While there were events all weekend long, the Fort Worth Food and Wine Festival crescendoed Friday night with the Main Event, which featured nearly two dozen DFW chefs and more beer, wine and liquor than any mere human could hope to sample safely in one night. Hundreds of people packed into the Pier 1 Imports building, everyone participating in the delicate balancing act necessary at food and wine festivals. Will we ever figure out how to eat food from a tiny plate while balancing a glass of booze in one hand? Even those who sprang for little wooden plates that attach to wine glasses seemed to fare no better than those precariously balancing fagotelli atop plastic glasses of Orin Swift. The lack of solution to this predicament is one of humanity's greatest failures.
At events like these, it can be hard to stand out — chefs churn out hundreds or thousands of dishes at rapid-fire pace to a large, impatient group of gluttonous consumers whose taste buds have been dulled by palate fatigue. Even still, there are always some standouts — some surprising and some definitely not. These were our favorite bites from the Main Event at the 2016 Fort Worth Food and Wine Festival:
Small Brewpub's faro fagotelli
It's no surprise that Small Brewpub's Misti Norris was churning out interesting plates on Friday night — does this woman even know how to cook ho-hum food? Many of the Main Event's most popular plates started to run out around 7:30, but those who arrived early enough got a taste of Norris' faro fagotelli made with 44 Farms beef heart tasso, tongue chips, tallow aioli, rose petal lardo, pickled celery and fresh dill. It had crunch, it had umami, it had creaminess and it definitely had that moment of uncertainty that often comes from Small Brewpub dishes — it's that moment when you say to yourself, "I have no idea what I'm eating, but I'm OK with that."
Patina Green Home and Market's brisket biscuit slider
There's a reason people drive out to McKinney on Fridays for Patina Green's brisket sliders with jalapeño blackberry jelly on a smoked cheddar biscuit. In a world that's constantly trying to replicate the bold, laid-back flavors of Texas cuisine, Patina Green's Robert Lyford nails it effortlessly. These weren't the only brisket sliders at the Main Event, but they were by far the best, and this rustic, sweet-meets-salty bite of Texas goodness made a lot of people wonder why they don't make the trek to McKinney more often. Lyford is known for making his own jams and jellies with nothing but fruit, sugar and time, and the effort definitely pays off.
Rough Creek Lodge's duck skewer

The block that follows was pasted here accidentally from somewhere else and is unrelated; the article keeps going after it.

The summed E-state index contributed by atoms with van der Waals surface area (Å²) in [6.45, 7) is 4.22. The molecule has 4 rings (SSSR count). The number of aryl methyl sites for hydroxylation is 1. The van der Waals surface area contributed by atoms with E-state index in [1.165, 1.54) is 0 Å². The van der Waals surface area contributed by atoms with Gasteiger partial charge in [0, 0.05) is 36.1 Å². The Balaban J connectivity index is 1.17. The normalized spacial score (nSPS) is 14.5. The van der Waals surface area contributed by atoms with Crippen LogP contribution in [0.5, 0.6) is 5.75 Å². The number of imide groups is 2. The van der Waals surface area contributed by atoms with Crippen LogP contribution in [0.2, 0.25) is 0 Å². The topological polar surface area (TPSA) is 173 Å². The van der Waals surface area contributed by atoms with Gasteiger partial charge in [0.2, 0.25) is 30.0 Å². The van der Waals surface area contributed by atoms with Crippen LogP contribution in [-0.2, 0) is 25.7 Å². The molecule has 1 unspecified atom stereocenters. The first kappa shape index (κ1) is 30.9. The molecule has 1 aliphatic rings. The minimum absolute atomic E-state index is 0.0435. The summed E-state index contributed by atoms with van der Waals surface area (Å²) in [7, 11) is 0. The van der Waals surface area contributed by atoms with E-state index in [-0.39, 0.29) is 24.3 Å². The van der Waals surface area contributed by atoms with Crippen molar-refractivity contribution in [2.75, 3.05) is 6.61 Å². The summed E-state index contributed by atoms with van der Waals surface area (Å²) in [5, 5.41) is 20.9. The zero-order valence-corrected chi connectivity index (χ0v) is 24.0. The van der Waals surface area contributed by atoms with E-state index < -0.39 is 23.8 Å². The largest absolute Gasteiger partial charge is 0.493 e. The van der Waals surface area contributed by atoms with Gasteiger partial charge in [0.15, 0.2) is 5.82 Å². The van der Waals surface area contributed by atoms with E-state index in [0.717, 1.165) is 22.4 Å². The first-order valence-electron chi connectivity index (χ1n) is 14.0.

It's a bit of a hike to get to Rough Creek Lodge and Resort in Iredell, nearly two hours southwest of Dallas, but if chef Gerard Thompson's food at the Fort Worth fest is any indication, it may be be worth the trip. Thompson's duck skewer with tzatziki sauce was so juicy, flavorful and tender that we were a little surprised it was made with duck meat. We were happy to snag one of these bad boys just before Thompson ran out.
Hunt and Fish Social Club's Pork, Pork and Beans
Hunt and Fish Social Club turned 100 lbs. of sausage and 18 gallons of pork and beans into one of the most memorable dishes from this year's fest. Founded by Fort Worth food and drink pros Lou Lambert, James Smith and Chris Reale, this collective of outdoorsy restaurateurs and food lovers brought a much-needed element of laid-back fun to the festival. Appropriately located outside among the smoky barbecue pits and craft beer offerings, Hunt and Fish Social Club wowed us with every component of this dish: white beans with brown sugar-smoked pork butt, fresh pork sausage and a bright, enticing fennel salsa verde. After hanging around this table for a few minutes, we couldn't help but feel like this is definitely our kind of club.
Grace's miso-glazed chicken
If there's one thing we learned from this year's fest, it's that we need to eat in Fort Worth more often. Case in point: this delightful little bite from Grace, a downtown Fort Worth steakhouse and new American eatery. Chef Blaine Staniford's miso-glazed chicken came atop sweet sticky rice with a radish slaw. The blend of flavors and textures created a dish we went back for more than once.
We Believe Local Journalism is Critical to the Life of a City
Engaging with our readers is essential to the Observer's mission. Make a financial contribution or sign up for a newsletter, and help us keep telling Dallas's stories with no paywalls.